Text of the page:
During the long winter slog through the early contests, Christie spoke privately with Romney in long cell phone calls on the road. Romney liked Christie’s fearless advice – unvarnished talk that he wasn’t used to hearing from his cocoon of Boston advisers, many of whom had been with him since he was Massachusetts governor.
Christie was one of the campaign’s most popular surrogates, and he barnstormed with Romney in Iowa, drawing hearty applause for lines like, “Let me tell ya: After three years of Obama, we are hopeless and changeless.”
Some aides around Romney began to sour on Christie when he was late to a couple of events where they were appearing together. “Chris is a sort of cavalier New York, New Jersey guy: ‘If I’m a few minutes behind, I’ll blame it on traffic,'” said a person who knows him well. “That’s just who he is.”
The tardiness rankled the by-the-book folks around Romney. As the vice-presidential selection ramped up, Christie was always at the top of the list, but always with an asterisk.
Some Romney loyalists thought he was too much about himself.
“He wouldn’t make a good Number Two,” one adviser said. That is a point that Christie often made himself, when brushing off talk that he would be chosen.
Advisers also fretted about the raw emotion that makes Christie so popular on TV and on the trail, fearing it might be a liability in the West Wing. In blunt language that Christie can appreciate, another official said: “The explosiveness had some risk.”
Romney was willing to overlook those reservations, and people close to the process describe a frenzy of vetting around Christie in mid-July. Then the intense back-and-forth suddenly halted, although Christie supporters in the campaign’s inner circle remained hopeful that he would still be picked after the foreign trip.
“It could still have happened,” said a person involved in the process.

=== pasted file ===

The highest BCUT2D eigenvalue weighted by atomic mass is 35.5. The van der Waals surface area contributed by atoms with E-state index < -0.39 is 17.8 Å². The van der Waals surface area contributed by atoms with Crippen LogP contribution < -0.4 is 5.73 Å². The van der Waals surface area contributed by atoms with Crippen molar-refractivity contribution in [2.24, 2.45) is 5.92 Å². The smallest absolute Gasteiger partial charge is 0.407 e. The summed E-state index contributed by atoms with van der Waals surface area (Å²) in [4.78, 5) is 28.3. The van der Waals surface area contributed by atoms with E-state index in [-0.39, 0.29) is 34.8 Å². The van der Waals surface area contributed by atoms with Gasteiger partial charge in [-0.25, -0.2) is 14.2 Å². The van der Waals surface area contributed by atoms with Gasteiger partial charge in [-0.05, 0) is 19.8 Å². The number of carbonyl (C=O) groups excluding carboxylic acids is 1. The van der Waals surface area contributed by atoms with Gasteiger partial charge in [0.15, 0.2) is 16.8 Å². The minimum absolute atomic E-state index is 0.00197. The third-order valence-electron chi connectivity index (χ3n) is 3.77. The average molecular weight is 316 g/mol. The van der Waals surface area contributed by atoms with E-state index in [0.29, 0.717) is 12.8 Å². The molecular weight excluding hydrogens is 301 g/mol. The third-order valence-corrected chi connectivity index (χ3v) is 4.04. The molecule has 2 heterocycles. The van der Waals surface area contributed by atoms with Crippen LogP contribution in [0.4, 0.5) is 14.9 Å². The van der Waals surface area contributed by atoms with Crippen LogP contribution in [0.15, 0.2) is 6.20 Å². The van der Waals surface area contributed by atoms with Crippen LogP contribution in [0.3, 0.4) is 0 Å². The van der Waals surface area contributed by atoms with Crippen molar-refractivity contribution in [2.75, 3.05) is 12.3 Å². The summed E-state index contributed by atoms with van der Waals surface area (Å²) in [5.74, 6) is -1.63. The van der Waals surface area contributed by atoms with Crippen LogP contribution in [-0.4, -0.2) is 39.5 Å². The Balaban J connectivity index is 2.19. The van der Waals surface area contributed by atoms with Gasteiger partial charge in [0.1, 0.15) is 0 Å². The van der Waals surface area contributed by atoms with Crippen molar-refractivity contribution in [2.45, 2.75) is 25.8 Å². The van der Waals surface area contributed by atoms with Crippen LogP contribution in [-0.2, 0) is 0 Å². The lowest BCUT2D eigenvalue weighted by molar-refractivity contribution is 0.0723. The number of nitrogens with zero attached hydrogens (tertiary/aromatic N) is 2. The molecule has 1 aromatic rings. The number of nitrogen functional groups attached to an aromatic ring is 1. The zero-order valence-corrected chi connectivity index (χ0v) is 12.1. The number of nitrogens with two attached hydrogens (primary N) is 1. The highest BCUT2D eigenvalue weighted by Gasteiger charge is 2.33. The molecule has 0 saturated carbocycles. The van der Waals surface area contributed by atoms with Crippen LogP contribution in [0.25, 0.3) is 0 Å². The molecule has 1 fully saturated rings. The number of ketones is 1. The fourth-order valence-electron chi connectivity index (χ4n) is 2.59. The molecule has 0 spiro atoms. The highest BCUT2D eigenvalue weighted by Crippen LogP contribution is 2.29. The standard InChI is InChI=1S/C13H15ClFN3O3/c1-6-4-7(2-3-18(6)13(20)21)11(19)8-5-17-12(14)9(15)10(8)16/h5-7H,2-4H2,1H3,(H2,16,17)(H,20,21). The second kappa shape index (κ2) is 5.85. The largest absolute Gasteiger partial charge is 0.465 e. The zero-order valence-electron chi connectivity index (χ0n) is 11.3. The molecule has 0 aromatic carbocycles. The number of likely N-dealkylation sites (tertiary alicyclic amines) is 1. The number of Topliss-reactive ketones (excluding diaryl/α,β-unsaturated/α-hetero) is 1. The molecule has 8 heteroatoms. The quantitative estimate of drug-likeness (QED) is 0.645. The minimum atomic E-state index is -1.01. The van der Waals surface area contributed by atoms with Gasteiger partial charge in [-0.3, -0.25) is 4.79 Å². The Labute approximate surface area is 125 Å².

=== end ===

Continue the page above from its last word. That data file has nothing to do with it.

Instead, the prize went to Ryan, leaving some bitterness in Christie’s camp about how the delicate courting process had ended.
These ruffled feathers got a public airing on the first day of the Republican National Convention in Tampa. With Christie as the convention’s keynote speaker, the front page of the New York Post blared that he had turned Romney down.
“Revealed: the secret reason Chris would not run for VP,” the cover said. The inside article reported that Christie “wasn’t willing to give up the New Jersey statehouse to be Mitt Romney’s running mate because he doubted they’d win.”
Christie fell further from favor in Romney’s inner circle when his convention speech, which campaign officials had approved, dwelled more on the Chris Christie story than on the Mitt Romney story.
“His view was, ‘They saw the speech before I gave it. They vetted it. They said it was fine,'” recalled a Romney adviser. “And the campaign’s view was, ‘We told him that we thought there were more opportunities for him to put in stuff about Mitt, and he didn’t take the hint.’ There was a lot of agitation that led to a lot of sarcasm and the kind of comments that people don’t mean, but they kind of do.”
The differences were papered over. Now, some Romney friends and donors are irked by Christie’s embrace of Obama this week, which one referred to as “over the top.”
“If Romney wins, it won’t be forgotten,” the adviser said. “If Romney loses, it doesn’t matter.”